LAUREL RUN — The day he turned 66 turned out to be two times the fun for John Burke.
He won his second straight Giants Despair Hillclimb in his second year racing the event.
He wound up finishing 1-2 with his son.
And he shattered the event’s top speed record not once, but twice.
Burke celebrated his birthday by flying up the challenging Laurel Run course in 38.024 seconds on his ninth attempt of the weekend Sunday, setting a new standard in the 108th Giants Despair and winning the nation’s oldest hillclimb by more than two seconds over his second-place son Connor Burke.
“That’s a great birthday present,” said the older Burke who hails from Rumson, N.J. “The history here - Carroll Shelby drove in his race, Roger Penske, Oscar Kovaleski - it’s incredible. It still hasn’t sunk in yet.
“It just blew me away.”
Burke used his third run Sunday to blow past the course record of 38.360 that Giants Despair legend Darryl Danko set in 2011, hitting a time of 38.247. As he took a cool-down cruise down the hill in his ‘97 Reynard Champ Car formerly driven by professional Champ Circuit driver Adrian Fernandez , Burke was greeted graciously by Danko - who bowed out of the weekend competition with car trouble after aborting his first try of Sunday’s final runs.
“I know what it takes to get the record,” Danko said. “I’ve gotten to know John pretty well over the past two years. I was happy to see him break that.
“But that doesn’t mean I’m going to let him have it for long, that’s for sure.”
Actually, the new mark didn’t even last an hour.
Burke used his fourth attempt Sunday to rip through the sharp-angled, one-mile, mountainous incline in 38.024, besting the record he’d just set by more than two-tenths of a second.
“That car is so fast and has so much power, I really didn’t want to do anything stupid,” said Burke, who was less than three-tenths of a second away from Danko’s old mark - and chopping off speed with each run - by the time Saturday’s opening five runs were finished. “I knew the car could do it. The car was great all weekend.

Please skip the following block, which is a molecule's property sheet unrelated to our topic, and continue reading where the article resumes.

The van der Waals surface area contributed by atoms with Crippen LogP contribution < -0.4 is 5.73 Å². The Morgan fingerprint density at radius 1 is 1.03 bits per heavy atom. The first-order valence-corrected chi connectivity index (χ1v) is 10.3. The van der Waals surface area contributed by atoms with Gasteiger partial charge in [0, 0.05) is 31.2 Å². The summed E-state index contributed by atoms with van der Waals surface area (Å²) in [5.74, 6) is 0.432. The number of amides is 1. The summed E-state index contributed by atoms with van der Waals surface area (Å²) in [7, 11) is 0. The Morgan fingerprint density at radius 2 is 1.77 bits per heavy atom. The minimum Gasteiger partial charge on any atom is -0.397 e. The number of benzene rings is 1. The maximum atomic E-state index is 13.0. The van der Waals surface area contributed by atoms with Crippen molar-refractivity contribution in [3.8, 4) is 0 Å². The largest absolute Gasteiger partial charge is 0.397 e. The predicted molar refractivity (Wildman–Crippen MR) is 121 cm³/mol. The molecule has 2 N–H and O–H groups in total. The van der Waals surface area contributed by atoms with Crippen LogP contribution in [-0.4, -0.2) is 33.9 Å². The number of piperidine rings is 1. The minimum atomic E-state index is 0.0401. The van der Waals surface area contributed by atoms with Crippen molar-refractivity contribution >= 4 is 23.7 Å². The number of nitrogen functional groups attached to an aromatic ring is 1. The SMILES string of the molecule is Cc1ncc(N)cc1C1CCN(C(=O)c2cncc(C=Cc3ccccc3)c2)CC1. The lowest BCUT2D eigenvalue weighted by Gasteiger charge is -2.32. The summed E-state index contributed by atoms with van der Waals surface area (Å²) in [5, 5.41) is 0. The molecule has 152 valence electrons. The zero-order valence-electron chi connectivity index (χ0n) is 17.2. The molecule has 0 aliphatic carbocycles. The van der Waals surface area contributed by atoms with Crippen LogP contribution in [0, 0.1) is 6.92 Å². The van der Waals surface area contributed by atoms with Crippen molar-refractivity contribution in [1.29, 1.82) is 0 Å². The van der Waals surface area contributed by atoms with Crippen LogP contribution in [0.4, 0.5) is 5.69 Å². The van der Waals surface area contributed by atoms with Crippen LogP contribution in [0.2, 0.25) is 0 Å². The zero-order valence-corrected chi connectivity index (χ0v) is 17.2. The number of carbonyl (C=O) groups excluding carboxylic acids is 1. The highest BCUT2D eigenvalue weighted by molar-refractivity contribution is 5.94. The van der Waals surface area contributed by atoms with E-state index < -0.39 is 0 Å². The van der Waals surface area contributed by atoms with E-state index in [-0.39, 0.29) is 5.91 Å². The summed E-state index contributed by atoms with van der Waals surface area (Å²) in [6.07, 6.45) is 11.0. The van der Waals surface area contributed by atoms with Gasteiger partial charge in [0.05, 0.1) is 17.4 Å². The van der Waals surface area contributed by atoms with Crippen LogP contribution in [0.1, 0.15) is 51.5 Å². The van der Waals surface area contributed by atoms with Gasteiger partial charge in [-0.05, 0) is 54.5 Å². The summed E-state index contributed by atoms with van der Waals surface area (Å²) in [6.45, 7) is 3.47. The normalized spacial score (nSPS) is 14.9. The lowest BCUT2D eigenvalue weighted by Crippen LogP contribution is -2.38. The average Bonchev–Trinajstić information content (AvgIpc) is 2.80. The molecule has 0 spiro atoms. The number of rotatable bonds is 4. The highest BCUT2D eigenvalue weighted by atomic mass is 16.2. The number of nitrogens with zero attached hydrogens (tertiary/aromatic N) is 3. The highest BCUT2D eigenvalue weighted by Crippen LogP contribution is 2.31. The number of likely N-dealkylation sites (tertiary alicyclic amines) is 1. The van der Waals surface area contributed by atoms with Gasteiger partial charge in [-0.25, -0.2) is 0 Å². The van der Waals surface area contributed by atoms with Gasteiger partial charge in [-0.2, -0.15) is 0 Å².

“I was getting close,” Burke continued, “I didn’t want to do anything distinctly different. Then when I got it, the pressure was off. I could try some different things, and I did - launched the car harder, took a different line through Turn 3. This car is not made to do that kind of stuff.”
But the result was an electrifying sprint that put Burke so far ahead, he didn’t even take a 10th and final try.
“I felt it was time to just put it away,” Burke said.
“I’m real proud of him,” said Connor Burke, who kept setting new records in the Formula Atlantic hillclimb division through the weekend - with his fastest time of 40.364 placing second overall to his dad at Giants Despair. “I love that we got 1-2. We had just a fabulous weekend. It’s like a story out of the book - it’s his birthday, he broke a record. We’ve been talking about it all year. It’s been the plan. It didn’t surprise me he broke it again.
“I think he could do it again and again.”
Once again, Danko wasn’t able to do much to defend his title.
The seven-time Giants Despair champion - he still holds that record - struggled from Saturday’s start with the new Jedi Indycar he debuted at this race. After opening with a time of 43.884 in his first run Saturday, Danko struggled with balky boost lines on his turbo that either aborted or slowed the rest of his tries Saturday. Then Danko had to abort his first try Sunday when the back end of the car gave out.
He shut it down after that.
“I’ve said it over and over,” Danko said, “we just have terrible luck here. I’m more disappointed I didn’t get to run rather than him (John Burke) breaking my record. I got one real run this whole weekend.”
“Darryl was great,” John Burke said. “He walked out in the middle of the road and said, ‘I’ll be the first guy to shake your hand. And he was. He gave me a high-five, then he came over later and gave me a hug.”
After all, such camaraderie seemed to make nearly 100 drivers and estimated crowds of thousands of people embrace the Giants Despair Hillclimb once again.
“You know what, a lot of people came out to see the cars, which is good,” said Danko, who is also a co-chairman of the race. “It’s just cars you can’t see everyday - there are Indycars here, Champ cars - and it does bring out the people. And everybody wins. It’s a good, all-around thing.”
And what comes around keeps going around.
“We’ll be back,” Burke said. “This is just so much fun - the crowd, the camaraderie, the support we get. We’ll be back.”